But this is not a story about that. Not exactly. Maybe not at all. We'll see. This story goes back years and years before that. Before you were born and able to see and feel and think for yourself. You were a witness only to the last part, that part you have already told. And you probably told it first, started there to try to identify and perhaps prove yourself at the outset as a kind of credible witness. Someone at least entitled to imagine and to believe in the time before your time.
This story begins by going back to the time when, for a time, he was a rich man of good repute. A man with an earned reputation as a man of honor and industry and dignity and integrity and courage and style and so forth and so on. All of those things which facts of wealth and good fortune, in and of themselves, could not and cannot confer outright upon anyone. But nevertheless there are, as we well know, qualities which wealth and good fortune can greatly enhance and help to maintain and preserve. Whereas the chief qualities of character and repute which can conceivably arise out of conditions of poverty and bad luck are apt to be more inward and spiritual than outward and visible. Way of the world.
Old father Job has some words of wisdom on that subject. But this is not a story as bleakly sad as his. Nor does ours come, as you already know, to a happy ending.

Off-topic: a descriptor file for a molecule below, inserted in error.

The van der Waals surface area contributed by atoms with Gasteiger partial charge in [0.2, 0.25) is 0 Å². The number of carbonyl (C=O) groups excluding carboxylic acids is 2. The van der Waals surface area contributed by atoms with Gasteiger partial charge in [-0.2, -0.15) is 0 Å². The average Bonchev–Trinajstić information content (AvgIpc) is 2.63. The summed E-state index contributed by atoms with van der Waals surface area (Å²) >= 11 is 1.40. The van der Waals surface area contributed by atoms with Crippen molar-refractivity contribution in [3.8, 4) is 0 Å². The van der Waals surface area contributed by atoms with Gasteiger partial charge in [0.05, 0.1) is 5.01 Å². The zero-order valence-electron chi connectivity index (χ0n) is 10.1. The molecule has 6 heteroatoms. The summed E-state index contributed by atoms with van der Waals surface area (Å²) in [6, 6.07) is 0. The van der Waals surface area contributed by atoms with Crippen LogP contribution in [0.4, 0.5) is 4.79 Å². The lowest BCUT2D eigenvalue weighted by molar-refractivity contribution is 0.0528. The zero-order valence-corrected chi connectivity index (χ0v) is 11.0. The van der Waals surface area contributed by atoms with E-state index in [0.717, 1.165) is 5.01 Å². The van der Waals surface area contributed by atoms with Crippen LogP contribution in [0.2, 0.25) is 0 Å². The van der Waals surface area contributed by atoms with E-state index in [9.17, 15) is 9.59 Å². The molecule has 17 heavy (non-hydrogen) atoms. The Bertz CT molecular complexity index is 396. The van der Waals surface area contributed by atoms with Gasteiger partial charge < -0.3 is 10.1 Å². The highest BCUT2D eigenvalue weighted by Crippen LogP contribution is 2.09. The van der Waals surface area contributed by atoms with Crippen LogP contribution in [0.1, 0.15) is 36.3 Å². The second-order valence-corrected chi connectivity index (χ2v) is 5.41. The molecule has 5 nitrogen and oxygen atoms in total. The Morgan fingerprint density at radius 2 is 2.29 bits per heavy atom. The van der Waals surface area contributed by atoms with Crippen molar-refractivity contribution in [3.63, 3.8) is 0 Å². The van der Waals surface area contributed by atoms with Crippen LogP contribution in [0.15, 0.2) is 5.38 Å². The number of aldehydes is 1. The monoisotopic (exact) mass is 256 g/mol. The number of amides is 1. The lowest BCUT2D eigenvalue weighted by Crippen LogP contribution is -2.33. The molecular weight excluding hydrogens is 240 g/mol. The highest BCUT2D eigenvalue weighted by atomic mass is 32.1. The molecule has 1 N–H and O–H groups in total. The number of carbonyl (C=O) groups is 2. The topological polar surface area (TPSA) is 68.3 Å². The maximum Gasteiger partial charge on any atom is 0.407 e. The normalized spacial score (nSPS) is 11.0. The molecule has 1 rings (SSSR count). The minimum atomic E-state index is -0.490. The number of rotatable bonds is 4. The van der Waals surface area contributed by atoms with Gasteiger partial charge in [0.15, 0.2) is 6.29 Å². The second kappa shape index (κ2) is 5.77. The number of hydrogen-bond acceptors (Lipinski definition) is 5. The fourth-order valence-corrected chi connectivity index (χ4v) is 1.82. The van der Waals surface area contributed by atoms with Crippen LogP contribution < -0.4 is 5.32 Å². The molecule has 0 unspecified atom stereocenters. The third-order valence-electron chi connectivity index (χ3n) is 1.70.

Our man made two great fortunes in his lifetime and he spent three. Which is how they always politely described it. He made his money honestly and honorably enough, according to the lights and mores of those times. (Which, may I say, were in many ways and means more strict than our own hypocritical guidelines.) Made it not by stealing anything from anyone. Not by any kind of clever gouging or any sharp practices. Not by cruelty and arrogant indifference to the needs of others. Not by tricks of the trade.
Hard to believe or imagine such things nowadays, isn't it? In part you choose to credit it to the circumstances of the times. A time when good name seemed to matter so very much, maybe most of all. Therefore a time when shame was still possible. Call it all a kind of hypocrisy, if you choose to, but bear in mind how many of our own hypocrisies are the forces which lead us, ready and willing or not, to try to act virtuously.
In some ways the whole story is so aptly familiar to its times, so shaped like a work of fiction, that it may challenge credulity. Consider the orphan child raised by poor kinfolk and coming to manhood and maturity in the long shadowy days of the Reconstruction South. Growing up, in fact as it happened, only a few hundred yards away and in the same village as the place he returned to and died in. From early childhood having learned to be perfectly at home in deep woods and on the open water. His first work for a living, while still no more than a large child, involved both sea and forest. Cutting timber and bringing it out with mules. Then with an old man in charge, sailing boatloads of timber down the coast and into Charleston harbor. Where once, when he was still very young, not yet 12 years old, the old man was knocked unconscious by the boom and the boy had to bring in the large clumsy schooner, through wind and rough water, all by himself. As soon as he was old enough he was licensed as a pilot. Then earned and saved and with those earnings and savings studied and learned the Law. Then practiced Law, soon with success and later on with honor and high offices. Married a beautiful and gifted woman and with her had and raised his family of five sons and three daughters.